Tim and Sarah Gayman Discuss Growing Up in the Anti-Semitic Christian Identity Movement
SARAH: I wasn't allowed to. One of Tim's sisters substitute teaches in a local town, and maybe some of the other women do part-time work, but it is definitely frowned upon. I was not allowed to do anything, and I was bored out of my mind. They just wanted me to get pregnant and have babies constantly.
They all live like 20 miles from the nearest town and they promote home birthing. Really, you're not allowed to have children in the hospital, or at least it's really looked down upon.
At one point, they tried to force me to have a home birth. With Jared, our second child, [Dan's wife] Deloris refused to take me to the hospital. She said, "Get into the bathtub, you can have this baby at home. You can do it."
Tim came home and I just looked at him. I probably gave him a desperate look, like, "Please help me!" She finally said okay after Tim said, "Let's get her to the hospital." I almost gave birth in the van — I had Jared within 30 minutes of getting to the hospital. And they were furious with me.
IR: What about other medical emergencies?
TIM: Well, the medical profession is looked down upon because...
SARAH: ... it's Jewish.
TIM: That, and they feel like doctors don't really heal, that they just write a prescription but are not really healing people.
IR: Did these beliefs affect you directly?
SARAH: I had sick children and they refused to take me to the doctor. I finally got one of Tim's aunts to take me with Jared, when he was a baby. It turned out he had a double ear infection and the doctor was ready to hospitalize him, he was so sick.
Their idea was if you take him to the hospital then the doctor might do something bad. Like they don't believe in immunizations.
IR: Both Dan Gayman and the Church of Israel generally seem very well financed. How did they find enough money to continue growing?
TIM: My dad would roll out the red carpet for people with money. One guy named Gerry Gentry gave something like $500,000 in a matter of six years, to the church, to different things.
And there are countless others who have given. There is one man who was very faithful and would come every feast day and even between feast days. He would give about $900 a month to the church.
SARAH: There was this very elderly man from California named Harry Uridge. He'd been saving his money his whole life and getting the Watchman from Dan. He went out there right before he died. Dan does not value older people, and this man was almost completely deaf, but Dan realizes that this is a big tither.
Dan sent his brother to buy earphones for this man right away, so he could hear the sermon. Next thing I know, Harry is living there with one of Tim's uncles. He's buying tools for them, buying farm equipment for him. Then he's buying farm equipment and tools for the church.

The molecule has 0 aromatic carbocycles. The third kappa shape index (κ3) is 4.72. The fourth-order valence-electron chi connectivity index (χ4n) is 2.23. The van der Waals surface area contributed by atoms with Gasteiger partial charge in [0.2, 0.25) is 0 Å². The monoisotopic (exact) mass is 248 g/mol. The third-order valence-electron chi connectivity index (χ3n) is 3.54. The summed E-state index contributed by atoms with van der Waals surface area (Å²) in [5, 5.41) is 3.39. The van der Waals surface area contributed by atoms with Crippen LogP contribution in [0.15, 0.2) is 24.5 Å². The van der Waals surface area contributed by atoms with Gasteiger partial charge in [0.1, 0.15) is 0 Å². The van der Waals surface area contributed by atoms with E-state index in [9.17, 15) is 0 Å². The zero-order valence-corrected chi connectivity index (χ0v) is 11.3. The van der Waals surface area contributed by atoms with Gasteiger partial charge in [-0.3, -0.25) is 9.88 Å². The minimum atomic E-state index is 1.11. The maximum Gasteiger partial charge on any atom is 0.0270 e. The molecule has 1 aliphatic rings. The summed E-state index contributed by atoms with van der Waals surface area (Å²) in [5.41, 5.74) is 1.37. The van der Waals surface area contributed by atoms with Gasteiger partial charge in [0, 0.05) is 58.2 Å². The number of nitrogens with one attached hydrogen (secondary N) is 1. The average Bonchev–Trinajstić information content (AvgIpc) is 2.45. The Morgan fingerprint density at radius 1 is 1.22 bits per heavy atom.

Then he's buying land and he's putting it in some kind of trust. He's giving land to Tim's brother and Tim's parents and Tim's uncle.
Then Harry moves in with another couple, he dies and leaves all his money to the church. And so they build this big building and they call it "Harry's Ark" for about a year before they call it something else. This man was just used.
IR: In the end, both of you decided to leave. How did that occur?
SARAH: I left before Tim, and it was very, very tough. But there were things that had bothered me a lot. There was a family who came to the church who had two Native American kids who were dark-skinned. They were the most sweet, obedient, well-mannered kids. After a while, Deloris told them that they couldn't bring their children any more.
And I just agonized over that. I could not believe it. I realized that's what these people are all about. I was really having a crisis, spiritually and emotionally. It made me really examine what I believed.
Dan was saying to Tim, "Do you think she has demons? Maybe she's having a nervous breakdown or is a schizophrenic." There was no basis for it, except that I was real unhappy. But that's the way they are. What they can't control, they destroy. All women who disagree with them are insane or possessed by demons.
It was a slower process for Tim because he'd been raised in it. But after I moved out, he joined me in Springfield, where we lived in a liberal neighborhood with Jewish families. They were nice normal people, and they weren't going to sacrifice our children. Tim got to be friends with a black guy and a Jewish guy he worked with. So we both changed.
You are sometimes forced by your circumstances to realize that these other people are human beings.
IR: And how did the church react?
TIM: When somebody leaves, they just trash that person.
SARAH: A lot of people who have left the church are real intimidated and scared. I know I was. I remember thinking Tim's dad was going to hire a hit man to take care of me.
IR: Do you think now that any of those fears were realistic?
TIM: They just want to scare and harass us. They might talk like that, but they have got too much to lose — too much land, too many assets, that they would lose if they had a bunch of people with guns storming around there and the authorities came out.
They want for it all to look legitimate. But the reality is a little different. It's like, "I'm a Christian and I know who I am and I hate everybody."